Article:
We are constantly bombarded with news headlines and features which seem to give opposing views on food and health related messages. It can be quite daunting as a food teacher to keep up to date with changing guidelines and campaigns.
In the last two years we have been introduced to both the Action on Sugar http://www.actiononsugar.org/ and Action on Salt http://www.actiononsalt.org.uk campaigns and need to be well equipped to pass these messages onto our pupils. We are experienced at this; for years we have taught about the key messages of the eat well plate and the five a day programme. This year the Sugar Rush campaign (forefronted by Jamie Oliver) has meant that sugar is a popular topic and it is important that we as food teachers can distinguish between unrefined sugars, free sugars , natural sugars etc
The beginning of a new year is a time when we are exposed to many of these messages with the words “clean” “detox” “lean” “weight” featuring often in the media. I find that Twitter is extremely useful for CPD and I like to follow dietitians and academics who know what they are talking about and base their blogs and articles on up to date scientific evidence . I recently read this very insightful blog by Helen West who is a registered dietitian and I intend to use some of the points raised as inspiration for a lesson on evidence based practice with my A level pupils.
I also follow Priya Tew and Lucy Jones on Twitter who are both registered dietitians who present their information in an easy to understand or easy to relate way.
Another resource which I rely on heavily is Complete Nutrition magazine. It is excellent and my pupils and I regularly dissect articles and tease out important bits of information which may be useful for answering exam questions with up to date facts. The editor and her team were very keen to support the #save A level Food Campaign and kindly published this letter in support of the work we do as food teachers.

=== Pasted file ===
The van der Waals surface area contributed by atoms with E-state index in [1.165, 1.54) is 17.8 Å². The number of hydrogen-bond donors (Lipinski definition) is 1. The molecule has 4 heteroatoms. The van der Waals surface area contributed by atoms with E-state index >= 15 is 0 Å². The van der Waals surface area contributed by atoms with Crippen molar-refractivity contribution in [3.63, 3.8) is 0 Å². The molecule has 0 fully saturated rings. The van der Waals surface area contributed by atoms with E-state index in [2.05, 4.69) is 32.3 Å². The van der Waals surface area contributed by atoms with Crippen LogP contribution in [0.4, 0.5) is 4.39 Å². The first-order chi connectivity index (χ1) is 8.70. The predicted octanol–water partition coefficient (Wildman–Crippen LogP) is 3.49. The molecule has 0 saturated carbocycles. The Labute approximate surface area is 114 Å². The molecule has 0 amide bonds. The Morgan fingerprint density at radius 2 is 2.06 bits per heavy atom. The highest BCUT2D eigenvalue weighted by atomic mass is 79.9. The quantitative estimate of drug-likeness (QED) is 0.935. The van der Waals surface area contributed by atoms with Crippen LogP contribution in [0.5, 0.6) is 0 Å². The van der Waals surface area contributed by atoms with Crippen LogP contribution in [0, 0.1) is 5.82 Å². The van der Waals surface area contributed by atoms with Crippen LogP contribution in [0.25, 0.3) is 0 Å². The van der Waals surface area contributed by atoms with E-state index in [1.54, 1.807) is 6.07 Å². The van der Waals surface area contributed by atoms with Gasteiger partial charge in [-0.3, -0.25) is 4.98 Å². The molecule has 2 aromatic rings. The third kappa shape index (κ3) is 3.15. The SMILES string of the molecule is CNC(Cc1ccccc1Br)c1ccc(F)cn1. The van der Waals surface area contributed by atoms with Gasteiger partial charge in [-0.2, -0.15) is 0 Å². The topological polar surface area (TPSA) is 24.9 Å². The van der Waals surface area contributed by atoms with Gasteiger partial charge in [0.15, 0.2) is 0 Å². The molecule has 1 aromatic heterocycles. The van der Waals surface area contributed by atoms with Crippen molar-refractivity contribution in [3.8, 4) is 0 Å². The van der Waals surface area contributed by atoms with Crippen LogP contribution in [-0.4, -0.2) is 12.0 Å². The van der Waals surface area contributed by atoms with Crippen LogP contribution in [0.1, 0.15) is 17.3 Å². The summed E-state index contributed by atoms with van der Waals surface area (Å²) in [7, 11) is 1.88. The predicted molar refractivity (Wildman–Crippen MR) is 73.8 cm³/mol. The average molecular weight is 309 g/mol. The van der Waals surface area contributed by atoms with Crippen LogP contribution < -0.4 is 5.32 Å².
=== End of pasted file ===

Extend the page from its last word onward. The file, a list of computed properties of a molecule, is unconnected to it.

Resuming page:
This month, CN has excellent articles on salt, saturated fat and an insightful one written by Dr Gleny Jones on evidence based practice.Again I will use this in my lessons to teach about the importance of not just reading a headline and making assumptions.
Leonie Milliner, Chief Executive of the Association for Nutrition (AfN) often raises awareness of the need to use reliable data both on Twitter and in her articles.
Other sites which I refer to often are the NHS website, NICE website (https://www.nice.org.uk/) and the Food Standards Agency and the Association of UK dietitians. https://www.bda.uk.com/
It matters that we as teachers give reliable information to our students and the need to be well read on current issues is paramount. Why? Because as food teachers we teach pupils who eventually leave school to become health professionals such doctors, nurses, nutritionist, dietitians, dentists. We also teach teachers of the future but probably most importantly we teach parents of the future. We have a responsibility to teach accurate messages but we are also lucky that we get the opportunity to allow our pupils to apply these messages in a practical way through cooking. Sadly the government plan to remove A level Food Education yet ironically they are calling for parenting lessons today.Its a shame that they cannot realize the many benefits of teaching food to A level pupils in our society.